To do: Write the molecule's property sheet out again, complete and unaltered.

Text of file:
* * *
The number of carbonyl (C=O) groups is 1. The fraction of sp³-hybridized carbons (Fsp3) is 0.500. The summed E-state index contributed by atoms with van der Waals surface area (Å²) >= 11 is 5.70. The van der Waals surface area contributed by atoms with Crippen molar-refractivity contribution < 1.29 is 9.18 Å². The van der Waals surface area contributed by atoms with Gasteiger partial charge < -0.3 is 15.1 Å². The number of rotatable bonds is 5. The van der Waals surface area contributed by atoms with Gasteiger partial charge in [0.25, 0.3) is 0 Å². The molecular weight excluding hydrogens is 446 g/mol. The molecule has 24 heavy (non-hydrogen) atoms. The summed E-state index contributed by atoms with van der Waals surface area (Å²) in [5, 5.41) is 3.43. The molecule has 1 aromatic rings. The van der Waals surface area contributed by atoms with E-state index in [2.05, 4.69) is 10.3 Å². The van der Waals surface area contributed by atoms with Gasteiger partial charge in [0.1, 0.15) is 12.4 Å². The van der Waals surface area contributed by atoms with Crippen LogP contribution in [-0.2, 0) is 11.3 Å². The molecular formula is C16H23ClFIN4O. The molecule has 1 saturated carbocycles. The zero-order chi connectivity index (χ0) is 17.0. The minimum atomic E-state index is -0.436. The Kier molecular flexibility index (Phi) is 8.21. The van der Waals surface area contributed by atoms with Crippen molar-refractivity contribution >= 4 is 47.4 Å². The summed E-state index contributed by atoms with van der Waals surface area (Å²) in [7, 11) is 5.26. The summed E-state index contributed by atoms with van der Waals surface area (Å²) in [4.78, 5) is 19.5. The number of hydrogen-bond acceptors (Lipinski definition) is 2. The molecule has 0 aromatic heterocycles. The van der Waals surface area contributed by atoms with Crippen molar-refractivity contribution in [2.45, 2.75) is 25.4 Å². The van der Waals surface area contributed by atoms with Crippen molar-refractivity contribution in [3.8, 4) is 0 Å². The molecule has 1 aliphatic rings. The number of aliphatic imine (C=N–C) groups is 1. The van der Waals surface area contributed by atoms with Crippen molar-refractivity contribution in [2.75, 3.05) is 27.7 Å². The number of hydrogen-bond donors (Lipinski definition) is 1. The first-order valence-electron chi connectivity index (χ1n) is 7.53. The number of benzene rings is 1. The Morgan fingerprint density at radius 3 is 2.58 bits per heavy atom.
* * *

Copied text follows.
The number of carbonyl (C=O) groups is 1. The fraction of sp³-hybridized carbons (Fsp3) is 0.500. The summed E-state index contributed by atoms with van der Waals surface area (Å²) >= 11 is 5.70. The van der Waals surface area contributed by atoms with Crippen molar-refractivity contribution < 1.29 is 9.18 Å². The van der Waals surface area contributed by atoms with Gasteiger partial charge < -0.3 is 15.1 Å². The number of rotatable bonds is 5. The van der Waals surface area contributed by atoms with Gasteiger partial charge in [0.25, 0.3) is 0 Å². The molecular weight excluding hydrogens is 446 g/mol. The molecule has 24 heavy (non-hydrogen) atoms. The summed E-state index contributed by atoms with van der Waals surface area (Å²) in [5, 5.41) is 3.43. The molecule has 1 aromatic rings. The van der Waals surface area contributed by atoms with E-state index in [2.05, 4.69) is 10.3 Å². The van der Waals surface area contributed by atoms with Gasteiger partial charge in [0.1, 0.15) is 12.4 Å². The van der Waals surface area contributed by atoms with Crippen LogP contribution in [-0.2, 0) is 11.3 Å². The molecular formula is C16H23ClFIN4O. The molecule has 1 saturated carbocycles. The zero-order chi connectivity index (χ0) is 17.0. The minimum atomic E-state index is -0.436. The Kier molecular flexibility index (Phi) is 8.21. The van der Waals surface area contributed by atoms with Crippen molar-refractivity contribution >= 4 is 47.4 Å². The summed E-state index contributed by atoms with van der Waals surface area (Å²) in [7, 11) is 5.26. The summed E-state index contributed by atoms with van der Waals surface area (Å²) in [4.78, 5) is 19.5. The number of hydrogen-bond acceptors (Lipinski definition) is 2. The molecule has 0 aromatic heterocycles. The van der Waals surface area contributed by atoms with Crippen molar-refractivity contribution in [2.45, 2.75) is 25.4 Å². The van der Waals surface area contributed by atoms with Crippen molar-refractivity contribution in [3.8, 4) is 0 Å². The molecule has 1 aliphatic rings. The number of aliphatic imine (C=N–C) groups is 1. The van der Waals surface area contributed by atoms with Crippen molar-refractivity contribution in [2.75, 3.05) is 27.7 Å². The number of hydrogen-bond donors (Lipinski definition) is 1. The first-order valence-electron chi connectivity index (χ1n) is 7.53. The number of benzene rings is 1. The Morgan fingerprint density at radius 3 is 2.58 bits per heavy atom.